Proper breathing is fundamental to getting the most out of any physical activity or exercise routine. Poor breathing technique restricts your body's access to the oxygen it needs, which in turn can make you tired, hamper your recovery and prevent achievement of the results you desire. Practicing proper breathing will boost the value of both cardio and strength workouts, and it can also help you generally feel better when you aren’t exercising.
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If you slouch, your body works less efficiently and your lungs cannot open fully. Especially if you spend a lot of time sitting, your shoulders round, your head drops forward, and the muscles around your chest and core become tight—all of this restricts how much the lungs and ribs can expand to accommodate those cleansing, deep breaths. According to “The Everest Principle: How to Achieve the Summit of Your Life,” you should perform cardio, such as running, with a straight back and head held high. This keeps your muscles correctly aligned, opens your chest and improves lung capacity.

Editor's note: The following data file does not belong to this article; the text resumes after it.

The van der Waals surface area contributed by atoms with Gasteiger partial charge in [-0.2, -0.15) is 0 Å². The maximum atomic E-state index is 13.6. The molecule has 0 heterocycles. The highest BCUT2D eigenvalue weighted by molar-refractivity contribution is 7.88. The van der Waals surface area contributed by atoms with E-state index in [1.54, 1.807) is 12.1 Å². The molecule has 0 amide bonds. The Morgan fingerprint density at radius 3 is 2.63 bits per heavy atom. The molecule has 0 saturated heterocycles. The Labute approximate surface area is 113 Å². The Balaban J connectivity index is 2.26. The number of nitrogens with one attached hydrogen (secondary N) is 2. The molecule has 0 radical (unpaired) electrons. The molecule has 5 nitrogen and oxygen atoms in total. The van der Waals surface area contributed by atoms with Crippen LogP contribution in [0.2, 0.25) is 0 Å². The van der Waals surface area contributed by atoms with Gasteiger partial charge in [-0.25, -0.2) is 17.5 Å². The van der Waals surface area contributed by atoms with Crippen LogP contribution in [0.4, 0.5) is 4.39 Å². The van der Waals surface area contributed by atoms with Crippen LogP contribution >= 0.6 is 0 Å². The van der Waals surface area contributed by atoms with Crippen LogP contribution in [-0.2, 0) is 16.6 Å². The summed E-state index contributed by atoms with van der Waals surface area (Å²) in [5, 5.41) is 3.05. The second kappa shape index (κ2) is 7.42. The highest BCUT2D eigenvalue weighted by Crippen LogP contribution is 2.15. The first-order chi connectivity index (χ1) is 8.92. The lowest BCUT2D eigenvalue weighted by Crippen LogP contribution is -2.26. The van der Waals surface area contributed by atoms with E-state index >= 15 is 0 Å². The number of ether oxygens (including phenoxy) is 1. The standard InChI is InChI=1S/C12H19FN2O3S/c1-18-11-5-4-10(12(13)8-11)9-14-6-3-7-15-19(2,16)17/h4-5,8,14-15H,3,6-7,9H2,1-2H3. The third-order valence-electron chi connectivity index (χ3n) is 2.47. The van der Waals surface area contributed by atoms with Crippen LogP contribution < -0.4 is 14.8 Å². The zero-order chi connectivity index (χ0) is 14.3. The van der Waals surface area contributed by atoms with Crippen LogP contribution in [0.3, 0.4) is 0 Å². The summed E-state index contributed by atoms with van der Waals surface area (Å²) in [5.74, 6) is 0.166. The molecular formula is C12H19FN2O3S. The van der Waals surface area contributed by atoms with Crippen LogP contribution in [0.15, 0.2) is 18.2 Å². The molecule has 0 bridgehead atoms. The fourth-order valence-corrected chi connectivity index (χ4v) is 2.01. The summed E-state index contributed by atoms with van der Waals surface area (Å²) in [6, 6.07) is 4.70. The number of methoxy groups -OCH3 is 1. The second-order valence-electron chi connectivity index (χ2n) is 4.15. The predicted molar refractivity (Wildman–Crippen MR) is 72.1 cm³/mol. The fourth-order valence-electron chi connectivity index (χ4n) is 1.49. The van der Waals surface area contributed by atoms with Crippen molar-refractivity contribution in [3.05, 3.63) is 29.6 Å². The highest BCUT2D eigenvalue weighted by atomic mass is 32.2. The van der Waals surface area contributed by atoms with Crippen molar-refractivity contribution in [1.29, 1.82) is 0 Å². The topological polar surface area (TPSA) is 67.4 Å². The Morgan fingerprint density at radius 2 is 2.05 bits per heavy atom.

Abdominal breathing is when you inhale fully through your nose, allow your abdomen to rise naturally, and then contract slightly as you exhale. Practice abdominal breathing while seated until it becomes comfortable and natural. Then, during exercise, your body will be more apt to proper breathing and you will benefit from the improved blood flow and and a stronger oxygen supply to your brain and muscles.
Nose breathing is when you inhale through the nose and exhale through the mouth. This actually reduces the time it takes the air to leave your lungs, giving your lungs more time to harvest those oxygen molecules. Nose breathing also filters impurities and warms the air, protecting your lungs from cold air and pollutants, according to professional middle distance runner Perry Fields. She says this approach is essential during cardio, and recommends training yourself to breathe through your nose during easy cardio. Then, you can work up to nose breathing for all but your most intense workouts.
Thoracic breathing activates the middle lobes of the lungs. This is a little more taxing to perform than abdominal breathing, but results in the intake of more oxygen which boosts your cardio workout. This is also known as "Pilates" breathing, as the style is relied upon during these exercises. A 2014 study, published by the National Institutes of Health, found that "this breathing pattern increased [inhalation] volumes in the healthy subjects and increased oxygenation." When done correctly, you should feel your rib cage expand slightly outward as your lungs fill. As with abdominal breathing, it's best to practice this while relaxed—keeping your hands on your ribs to monitor the movement—until it feels natural.